Loading presentation...

Present Remotely

Send the link below via email or IM


Present to your audience

Start remote presentation

  • Invited audience members will follow you as you navigate and present
  • People invited to a presentation do not need a Prezi account
  • This link expires 10 minutes after you close the presentation
  • A maximum of 30 users can follow your presentation
  • Learn more about this feature in our knowledge base article

Do you really want to delete this prezi?

Neither you, nor the coeditors you shared it with will be able to recover it again.


Make your likes visible on Facebook?

Connect your Facebook account to Prezi and let your likes appear on your timeline.
You can change this under Settings & Account at any time.

No, thanks

Track and Field Physics

No description

Hallie Searcy

on 20 February 2013

Comments (0)

Please log in to add your comment.

Report abuse

Transcript of Track and Field Physics

Friction Speed The Physics of Track and Field By: Hallie Searcy Potential Energy High Jump The rate of change in the speed of an object Newtons 1st Law an object in motion will stay in motion and an object at rest will stay at rest, unless acted upon by an outside force. Newtons 2nd Law If you wanted to find the amount of force it takes to throw either the javelin, discus, or shot you would need to multiply the mass of the object by its acceleration. What is Track and Field? Acceleration Momentum Kinetic Energy Athletic events that take place on a running track or a nearby field force= mass x acceleration Newton's 3rd Law of Motion For every action there is an equal and opposite reaction Javelin Discus spear is about 2.5 m (8 ft 2 in) in length Jan Zelezny - 98.48 m Due to inertia, the javelin, discus, and shot should (once thrown) continue to go in a straight line forever. But because of outside forces such as...

friction with air

...they fall to the ground JAVELIN Discus wood or metal with a sharp metal point men: 800 grams (1.8 pounds). women: 600 grams (1.3 pounds) heavy disc men: 2 kilograms (4.4 lb) women: 1 kilogram (2.2 lb) sides made of plastic, wood, fiberglass, carbon fiber or metal with a metal rim and a metal core Shot Put Shot Put men: 7.260 kilograms (16.02 lb) women: 4 kilograms (8.8 lb). rest the shot close to the neck, and keep it tight to the neck throughout the motion EXAMPLE (Discus) Force= mass x acceleration mass: 2 kg acceleration: 35 m/s force: ? F= 2 x 35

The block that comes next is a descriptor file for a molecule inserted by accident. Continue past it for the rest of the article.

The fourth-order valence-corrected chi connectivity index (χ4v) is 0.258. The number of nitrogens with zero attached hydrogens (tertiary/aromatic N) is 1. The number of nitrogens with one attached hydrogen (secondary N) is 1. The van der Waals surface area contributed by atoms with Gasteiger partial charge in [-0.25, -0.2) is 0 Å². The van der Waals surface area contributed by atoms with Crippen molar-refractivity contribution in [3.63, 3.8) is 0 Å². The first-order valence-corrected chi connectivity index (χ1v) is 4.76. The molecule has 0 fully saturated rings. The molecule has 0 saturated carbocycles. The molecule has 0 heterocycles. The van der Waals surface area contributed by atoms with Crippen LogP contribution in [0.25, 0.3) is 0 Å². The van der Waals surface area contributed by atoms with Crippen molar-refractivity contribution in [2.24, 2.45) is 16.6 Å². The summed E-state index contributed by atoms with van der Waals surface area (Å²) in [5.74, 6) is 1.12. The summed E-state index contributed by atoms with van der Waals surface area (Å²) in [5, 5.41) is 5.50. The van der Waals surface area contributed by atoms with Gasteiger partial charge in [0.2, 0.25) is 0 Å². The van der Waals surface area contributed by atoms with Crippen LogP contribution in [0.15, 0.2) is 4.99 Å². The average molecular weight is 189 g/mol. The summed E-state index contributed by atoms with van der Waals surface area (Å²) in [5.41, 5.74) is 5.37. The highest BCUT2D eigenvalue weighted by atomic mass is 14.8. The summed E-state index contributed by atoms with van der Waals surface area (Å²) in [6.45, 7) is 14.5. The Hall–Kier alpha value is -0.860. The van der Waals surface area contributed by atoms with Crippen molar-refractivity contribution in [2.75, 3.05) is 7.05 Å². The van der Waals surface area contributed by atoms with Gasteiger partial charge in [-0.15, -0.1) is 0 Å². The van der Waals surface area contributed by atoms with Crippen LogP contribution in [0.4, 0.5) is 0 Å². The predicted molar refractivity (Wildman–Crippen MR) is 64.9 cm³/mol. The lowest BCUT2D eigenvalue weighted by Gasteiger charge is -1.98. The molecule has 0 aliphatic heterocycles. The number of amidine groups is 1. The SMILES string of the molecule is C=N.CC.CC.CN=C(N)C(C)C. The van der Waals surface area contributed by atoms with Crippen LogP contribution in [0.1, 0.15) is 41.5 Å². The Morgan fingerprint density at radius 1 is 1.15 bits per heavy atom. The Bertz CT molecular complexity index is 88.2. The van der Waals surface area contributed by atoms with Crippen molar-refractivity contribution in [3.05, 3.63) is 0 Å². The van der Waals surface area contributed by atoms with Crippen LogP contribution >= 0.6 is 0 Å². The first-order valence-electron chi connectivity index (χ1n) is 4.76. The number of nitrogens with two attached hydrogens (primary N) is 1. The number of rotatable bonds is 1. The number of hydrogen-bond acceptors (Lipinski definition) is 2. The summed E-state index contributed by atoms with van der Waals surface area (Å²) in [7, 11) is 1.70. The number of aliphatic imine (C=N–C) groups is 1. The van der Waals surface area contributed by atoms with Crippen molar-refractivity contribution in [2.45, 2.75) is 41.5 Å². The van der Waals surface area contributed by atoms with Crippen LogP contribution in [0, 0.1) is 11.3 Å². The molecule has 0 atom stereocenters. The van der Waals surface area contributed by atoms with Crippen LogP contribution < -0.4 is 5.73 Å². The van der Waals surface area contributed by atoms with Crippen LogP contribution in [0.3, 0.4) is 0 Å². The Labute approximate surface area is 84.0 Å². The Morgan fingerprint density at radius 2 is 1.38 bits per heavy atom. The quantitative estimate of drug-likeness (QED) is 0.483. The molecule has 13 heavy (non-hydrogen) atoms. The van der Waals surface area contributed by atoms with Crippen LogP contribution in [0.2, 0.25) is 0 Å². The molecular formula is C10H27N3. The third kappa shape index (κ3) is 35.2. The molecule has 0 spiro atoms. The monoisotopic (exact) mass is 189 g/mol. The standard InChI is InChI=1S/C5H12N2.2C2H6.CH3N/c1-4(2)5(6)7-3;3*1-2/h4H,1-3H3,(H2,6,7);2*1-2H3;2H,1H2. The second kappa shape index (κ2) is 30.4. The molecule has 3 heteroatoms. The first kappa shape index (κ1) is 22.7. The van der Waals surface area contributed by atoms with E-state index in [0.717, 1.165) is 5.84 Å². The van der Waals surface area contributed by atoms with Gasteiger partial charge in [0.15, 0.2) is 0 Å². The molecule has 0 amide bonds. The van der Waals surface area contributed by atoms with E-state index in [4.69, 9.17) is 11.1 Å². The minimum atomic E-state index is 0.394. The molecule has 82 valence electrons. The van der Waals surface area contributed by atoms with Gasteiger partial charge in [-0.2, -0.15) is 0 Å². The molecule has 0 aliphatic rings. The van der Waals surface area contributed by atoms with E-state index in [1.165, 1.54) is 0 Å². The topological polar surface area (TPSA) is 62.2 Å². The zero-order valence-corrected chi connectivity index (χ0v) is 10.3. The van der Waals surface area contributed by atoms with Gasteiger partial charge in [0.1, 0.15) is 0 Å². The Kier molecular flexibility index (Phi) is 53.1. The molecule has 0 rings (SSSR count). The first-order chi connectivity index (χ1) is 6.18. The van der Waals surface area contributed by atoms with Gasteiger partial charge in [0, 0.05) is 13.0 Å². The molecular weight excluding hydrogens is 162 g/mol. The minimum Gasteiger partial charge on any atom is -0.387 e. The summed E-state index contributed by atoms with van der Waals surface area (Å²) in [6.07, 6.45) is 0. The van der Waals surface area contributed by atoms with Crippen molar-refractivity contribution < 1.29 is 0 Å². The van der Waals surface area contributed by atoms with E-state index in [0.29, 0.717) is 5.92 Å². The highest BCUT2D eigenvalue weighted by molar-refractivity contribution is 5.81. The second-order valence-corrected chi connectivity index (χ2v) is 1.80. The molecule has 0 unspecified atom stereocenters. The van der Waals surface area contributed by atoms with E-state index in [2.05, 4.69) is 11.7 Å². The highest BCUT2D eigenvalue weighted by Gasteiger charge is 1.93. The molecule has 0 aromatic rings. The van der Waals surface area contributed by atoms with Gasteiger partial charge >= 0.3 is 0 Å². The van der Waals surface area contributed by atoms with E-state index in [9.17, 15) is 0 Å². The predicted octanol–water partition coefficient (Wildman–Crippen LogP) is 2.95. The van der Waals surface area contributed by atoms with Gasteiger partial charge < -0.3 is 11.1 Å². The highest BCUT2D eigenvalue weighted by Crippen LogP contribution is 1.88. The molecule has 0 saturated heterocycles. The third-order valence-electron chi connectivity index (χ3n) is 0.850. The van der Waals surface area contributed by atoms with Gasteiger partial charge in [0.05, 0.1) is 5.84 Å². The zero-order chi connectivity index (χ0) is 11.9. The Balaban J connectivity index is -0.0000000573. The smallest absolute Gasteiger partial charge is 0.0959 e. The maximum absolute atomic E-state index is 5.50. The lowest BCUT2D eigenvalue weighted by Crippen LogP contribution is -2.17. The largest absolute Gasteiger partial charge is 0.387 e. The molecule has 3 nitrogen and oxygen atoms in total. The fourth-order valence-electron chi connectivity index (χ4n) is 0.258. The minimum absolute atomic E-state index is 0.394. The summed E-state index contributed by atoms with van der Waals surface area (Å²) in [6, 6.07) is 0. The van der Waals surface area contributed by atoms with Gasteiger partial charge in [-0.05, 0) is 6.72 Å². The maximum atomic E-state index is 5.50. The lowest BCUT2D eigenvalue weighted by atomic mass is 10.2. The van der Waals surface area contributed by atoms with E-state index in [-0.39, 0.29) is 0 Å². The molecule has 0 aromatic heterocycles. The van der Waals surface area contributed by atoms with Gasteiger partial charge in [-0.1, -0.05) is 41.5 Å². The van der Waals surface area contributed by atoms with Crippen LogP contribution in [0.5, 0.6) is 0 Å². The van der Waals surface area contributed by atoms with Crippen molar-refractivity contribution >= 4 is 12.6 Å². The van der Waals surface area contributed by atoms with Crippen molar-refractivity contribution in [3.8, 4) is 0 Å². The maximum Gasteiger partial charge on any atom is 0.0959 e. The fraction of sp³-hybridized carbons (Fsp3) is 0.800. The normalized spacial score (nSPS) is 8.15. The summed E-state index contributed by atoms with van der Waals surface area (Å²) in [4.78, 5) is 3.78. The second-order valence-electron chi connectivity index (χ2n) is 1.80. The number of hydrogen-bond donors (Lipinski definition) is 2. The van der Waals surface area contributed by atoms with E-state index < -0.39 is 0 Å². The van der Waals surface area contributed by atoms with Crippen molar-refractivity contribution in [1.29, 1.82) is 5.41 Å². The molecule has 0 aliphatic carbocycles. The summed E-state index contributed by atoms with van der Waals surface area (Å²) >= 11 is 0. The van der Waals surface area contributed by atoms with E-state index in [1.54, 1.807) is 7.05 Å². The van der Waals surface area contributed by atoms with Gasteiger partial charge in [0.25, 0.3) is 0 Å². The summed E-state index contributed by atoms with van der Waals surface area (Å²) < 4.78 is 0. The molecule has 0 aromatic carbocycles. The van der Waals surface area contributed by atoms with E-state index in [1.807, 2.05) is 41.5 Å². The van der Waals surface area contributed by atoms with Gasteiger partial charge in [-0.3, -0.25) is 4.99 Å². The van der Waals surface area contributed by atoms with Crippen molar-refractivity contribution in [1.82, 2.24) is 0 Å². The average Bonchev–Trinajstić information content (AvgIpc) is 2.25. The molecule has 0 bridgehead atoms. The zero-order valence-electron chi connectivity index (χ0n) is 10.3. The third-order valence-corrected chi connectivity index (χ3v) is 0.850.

F= 70 N It would take a force of 70 N to throw a discus that has a mass of 2 kg 35 m/s. Sprinters use starting blocks to start out faster. The sprinter applies a force to the starting blocks. As a result, the starting blocks apply an equal farce, causing the sprinter to go faster. Track and field is composed of many different events including...
shot put
long jump
high jump
distance running, etc. Thank you! potential energy The two athletes below have the greatest amount of stored energy when they are at the peak of their height. High Jump kinetic energy The two athletes below have kinetic energy when they are going up and coming down because that is when they are in motion. momentum= mass x velocity
p= m x v
The greater the momentum, the more force it will take to stop the object Discus The athlete will spin in circles to gain momentum so that the disc can be thrown farther. High Jump To gain momentum before jumping, an athlete will sprint along a lane. This will help a jumper to build up speed so that he/she can jump a farther distance. Video You can find friction almost anywhere in this sport. It is found anywhere where two things touch. EXAMPLE: There is friction between a runners shoe and the track. How fast an object is moving. speed= distance/time You can find the speed of lots of things in track if you just know how far the object traveled and how long it took for the object to travel that distance. EXAMPLE: v= d/t
v= 100/11
v= 9.09 m/s distance: 100m
time: 11 seconds
speed: ? Final Speed-Beginning Speed Acceleration= Time definition POSITIVE ZERO NEGATIVE Speed up Slow down

also called "decelerate" Remain at a constant speed EXAPLE: 3200m (2 miles) a= V - V 2 1 t time final speed beginning speed V = 1.5 m/s
V = 8 m/s
t = 4 sec
a = ? 1 2 8 - 1.5 a= 4 a= 6.5 4 a= 1.62 m/s 2 The girl accelerated 1.62 m/s 2 heavy medal ball Sources http://espn.go.com/espn/sportscience/index ESPN Sports Science http://www.livestrong.com/article/148497-physics-in-pole-vaulting/ Physics in Pole Vaulting http://sportsnscience.utah.edu/track-and-field/ Sports 'n Science>> Track and Field http://topendsports.com/sport/athletics/biomechanics.htm Track and Field Physics http://www.nbclearn.com/portal/site/learn/science-of-the-summer-olympics Videos on the Physics of Track and Field
Full transcript